New U.S. Energy Law Offers Some Tax Breaks for Energy-Wise Businesses

New U.S. Energy Law Offers Some Tax Breaks for Energy-Wise Businesses

U.S. businesses should be able to save energy and money, too, if they're in a position to take advantage of provisions of the nation's new energy law. Both houses of Congress have passed the Energy Policy Act of 2005 and sent it to the White House, where President Bush is expected to sign it.

The Act has come under fire from environmentalists, who claim that most of the $14.5 billion in tax breaks will help producers and users of oil, natural gas, and coal. However, the Act does offer some tax breaks -- the overwhelming preponderance going to businesses -- over a ten-year period to help boost conservation efforts, increase domestic energy production and expand the use of alternative energy sources such as solar, wind, ethanol, biomass, and clean-coal technology.

Consumers will also benefit, notes Mark Luscombe, principal federal tax analyst at CCH Incorporated, a provider of tax and accounting information. "The bulk of the tax benefits will go to energy-related businesses and commercial users of energy, but homeowners, home purchasers, car buyers, and consumers in general stand to benefit as well, either through tax credits or through the greater availability and affordability of energy-efficient homes and appliances," Luscombe said.

Breaks for Car Buyers

Car buyers can benefit through tax credits for the purchase of a variety of energy-efficient vehicles, not all of which are currently available to the general public. The credit replaces a less generous tax deduction. In addition to familiar hybrid passenger cars and SUVs, the credit also applies to cars and trucks powered by fuel cells, advanced "lean burn" diesel and other alternative power sources.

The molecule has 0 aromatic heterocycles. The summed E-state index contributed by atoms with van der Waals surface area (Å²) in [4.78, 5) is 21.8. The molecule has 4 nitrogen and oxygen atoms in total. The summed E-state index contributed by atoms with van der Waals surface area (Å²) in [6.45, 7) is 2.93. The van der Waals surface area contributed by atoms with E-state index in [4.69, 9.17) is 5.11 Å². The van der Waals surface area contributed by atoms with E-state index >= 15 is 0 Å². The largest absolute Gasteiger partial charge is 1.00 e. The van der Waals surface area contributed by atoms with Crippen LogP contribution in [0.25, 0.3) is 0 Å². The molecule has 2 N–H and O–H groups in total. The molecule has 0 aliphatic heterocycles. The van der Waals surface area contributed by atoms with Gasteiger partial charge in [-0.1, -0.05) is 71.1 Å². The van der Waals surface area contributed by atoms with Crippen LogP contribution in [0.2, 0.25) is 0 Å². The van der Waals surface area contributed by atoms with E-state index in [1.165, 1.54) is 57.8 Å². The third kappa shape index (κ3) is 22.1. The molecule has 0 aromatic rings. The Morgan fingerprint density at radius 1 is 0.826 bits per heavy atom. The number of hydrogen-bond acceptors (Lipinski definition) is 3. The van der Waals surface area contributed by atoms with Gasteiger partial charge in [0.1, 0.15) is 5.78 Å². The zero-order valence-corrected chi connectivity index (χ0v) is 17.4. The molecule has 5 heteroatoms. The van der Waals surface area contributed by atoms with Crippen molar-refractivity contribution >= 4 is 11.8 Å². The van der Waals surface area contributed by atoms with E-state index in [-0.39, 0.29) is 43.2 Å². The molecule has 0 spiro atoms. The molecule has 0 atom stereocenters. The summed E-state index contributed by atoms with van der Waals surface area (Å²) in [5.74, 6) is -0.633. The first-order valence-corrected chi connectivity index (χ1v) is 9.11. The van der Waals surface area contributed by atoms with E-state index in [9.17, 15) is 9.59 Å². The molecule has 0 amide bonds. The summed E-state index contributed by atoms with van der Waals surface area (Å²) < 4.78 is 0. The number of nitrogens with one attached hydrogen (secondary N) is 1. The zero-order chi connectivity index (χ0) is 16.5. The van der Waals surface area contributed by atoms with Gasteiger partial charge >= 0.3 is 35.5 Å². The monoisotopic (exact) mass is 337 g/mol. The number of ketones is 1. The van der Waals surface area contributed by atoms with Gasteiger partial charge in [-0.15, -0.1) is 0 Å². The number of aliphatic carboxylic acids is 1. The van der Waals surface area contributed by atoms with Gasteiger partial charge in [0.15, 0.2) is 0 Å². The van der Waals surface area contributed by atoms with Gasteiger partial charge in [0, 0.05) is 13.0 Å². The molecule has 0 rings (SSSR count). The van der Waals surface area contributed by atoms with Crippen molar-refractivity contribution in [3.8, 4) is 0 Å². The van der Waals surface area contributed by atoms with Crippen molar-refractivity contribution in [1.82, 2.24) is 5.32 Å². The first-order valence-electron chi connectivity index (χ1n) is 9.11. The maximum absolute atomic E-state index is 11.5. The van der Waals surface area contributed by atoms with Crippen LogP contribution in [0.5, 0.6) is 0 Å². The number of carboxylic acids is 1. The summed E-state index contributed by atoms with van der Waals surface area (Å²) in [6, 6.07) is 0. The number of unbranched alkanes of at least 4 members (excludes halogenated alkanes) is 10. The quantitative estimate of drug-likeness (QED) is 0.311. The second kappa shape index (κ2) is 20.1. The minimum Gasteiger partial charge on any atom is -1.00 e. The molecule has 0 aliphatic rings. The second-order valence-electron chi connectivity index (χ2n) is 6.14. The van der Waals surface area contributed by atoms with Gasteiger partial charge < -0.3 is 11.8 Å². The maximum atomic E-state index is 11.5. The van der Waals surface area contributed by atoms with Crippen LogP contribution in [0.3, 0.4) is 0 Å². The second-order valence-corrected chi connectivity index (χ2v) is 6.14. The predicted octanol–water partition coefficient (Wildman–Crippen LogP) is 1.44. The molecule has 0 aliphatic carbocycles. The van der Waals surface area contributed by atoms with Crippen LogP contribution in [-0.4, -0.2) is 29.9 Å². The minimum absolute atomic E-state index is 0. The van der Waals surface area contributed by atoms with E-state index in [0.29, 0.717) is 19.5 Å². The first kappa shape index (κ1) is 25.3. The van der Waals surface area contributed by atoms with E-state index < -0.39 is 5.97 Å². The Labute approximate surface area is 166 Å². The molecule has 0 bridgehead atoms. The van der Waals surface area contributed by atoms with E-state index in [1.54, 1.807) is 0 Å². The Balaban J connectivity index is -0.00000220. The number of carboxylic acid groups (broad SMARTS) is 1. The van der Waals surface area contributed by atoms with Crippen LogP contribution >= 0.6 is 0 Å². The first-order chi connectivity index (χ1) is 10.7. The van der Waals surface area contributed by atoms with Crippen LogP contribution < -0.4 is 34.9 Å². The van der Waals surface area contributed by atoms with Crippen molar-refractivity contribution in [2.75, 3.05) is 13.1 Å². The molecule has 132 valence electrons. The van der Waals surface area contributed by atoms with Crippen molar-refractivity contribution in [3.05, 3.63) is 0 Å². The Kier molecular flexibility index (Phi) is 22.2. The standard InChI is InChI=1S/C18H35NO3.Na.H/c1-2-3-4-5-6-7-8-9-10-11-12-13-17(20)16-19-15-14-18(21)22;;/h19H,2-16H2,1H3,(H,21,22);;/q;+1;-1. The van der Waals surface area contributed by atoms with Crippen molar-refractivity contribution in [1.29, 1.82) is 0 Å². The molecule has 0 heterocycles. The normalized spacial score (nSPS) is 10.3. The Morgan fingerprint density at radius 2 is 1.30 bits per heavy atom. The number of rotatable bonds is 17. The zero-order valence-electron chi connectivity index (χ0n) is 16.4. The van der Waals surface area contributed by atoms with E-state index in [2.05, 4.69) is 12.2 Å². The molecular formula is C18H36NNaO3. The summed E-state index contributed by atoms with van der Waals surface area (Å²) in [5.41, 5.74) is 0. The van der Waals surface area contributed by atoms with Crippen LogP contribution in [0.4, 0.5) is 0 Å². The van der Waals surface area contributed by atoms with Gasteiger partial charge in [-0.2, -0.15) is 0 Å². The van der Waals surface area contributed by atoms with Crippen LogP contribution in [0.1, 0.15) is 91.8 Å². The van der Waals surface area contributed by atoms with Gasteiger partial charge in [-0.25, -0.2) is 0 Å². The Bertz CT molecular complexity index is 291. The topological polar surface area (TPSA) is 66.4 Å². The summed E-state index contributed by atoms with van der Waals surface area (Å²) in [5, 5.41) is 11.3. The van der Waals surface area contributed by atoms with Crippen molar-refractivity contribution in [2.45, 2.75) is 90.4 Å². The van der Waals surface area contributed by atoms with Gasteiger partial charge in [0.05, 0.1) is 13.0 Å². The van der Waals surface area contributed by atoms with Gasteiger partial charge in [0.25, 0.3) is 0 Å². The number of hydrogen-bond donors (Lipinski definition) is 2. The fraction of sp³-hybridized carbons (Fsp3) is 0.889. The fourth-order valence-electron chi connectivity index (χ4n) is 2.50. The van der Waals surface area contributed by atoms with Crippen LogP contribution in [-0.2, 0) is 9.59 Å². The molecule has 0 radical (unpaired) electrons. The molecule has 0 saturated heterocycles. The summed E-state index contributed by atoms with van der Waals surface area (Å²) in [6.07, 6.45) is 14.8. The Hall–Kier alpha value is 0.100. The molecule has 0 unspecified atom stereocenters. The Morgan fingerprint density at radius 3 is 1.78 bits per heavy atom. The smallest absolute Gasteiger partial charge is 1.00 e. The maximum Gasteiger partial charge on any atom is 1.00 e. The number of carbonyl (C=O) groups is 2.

The size of the credit varies depending on the weight class of the vehicle, its fuel economy and lifetime fuel savings. For example, a hybrid SUV weighing less than 8,500 pounds that is 200 percent as fuel-efficient as a 2002 model would qualify for a credit of $1,600. It could also qualify for an additional "conservation credit" based on projected lifetime fuel savings -- up to $1,000 for a lifetime fuel savings of 3,000 gallons or more.

The credits will be available beginning next year and run through 2010 for lean burn vehicles, advanced fuel vehicles and hybrid cars and light trucks. The credit for hybrid medium and heavy trucks ends after 2009. The credit for fuel cell vehicles extends to the end of 2014.

"Buyers should note that purchases made this year will not qualify for these new credits, so buyers should time their purchase accordingly," Luscombe noted.

Indirect Benefits for Home, Appliance Buyers

Home buyers may benefit indirectly from a business tax credit for the construction of new energy-efficient homes. Contractors and other suppliers installing energy-efficient heating and cooling appliances and other items in new homes are eligible for a new credit up to either $1,000 or $2,000 per dwelling unit, depending on the degree of energy efficiency. The $1,000 credit is for improvements of 30 percent over the energy consumption by a comparable dwelling unit; $2,000 for a 50% improvement. Manufactured homes qualify for the credit but with some additional limitations.

"The credit goes to the home builder, rather than the homeowner, but builders may pass the credit through to purchasers, who would end up with a more energy-efficient house than they otherwise could afford," Luscombe observed. Like the credits for homeowners, this credit expires after 2007.

A similar indirect benefit may be provided by a manufacturers' tax credit for energy-efficient dishwashers, clothes washers and refrigerators manufactured in 2006 and 2007.

"The goal is to encourage manufacturers to offer more efficient and cheaper appliances that will also save consumers money on their energy bills over the long haul," Luscombe said.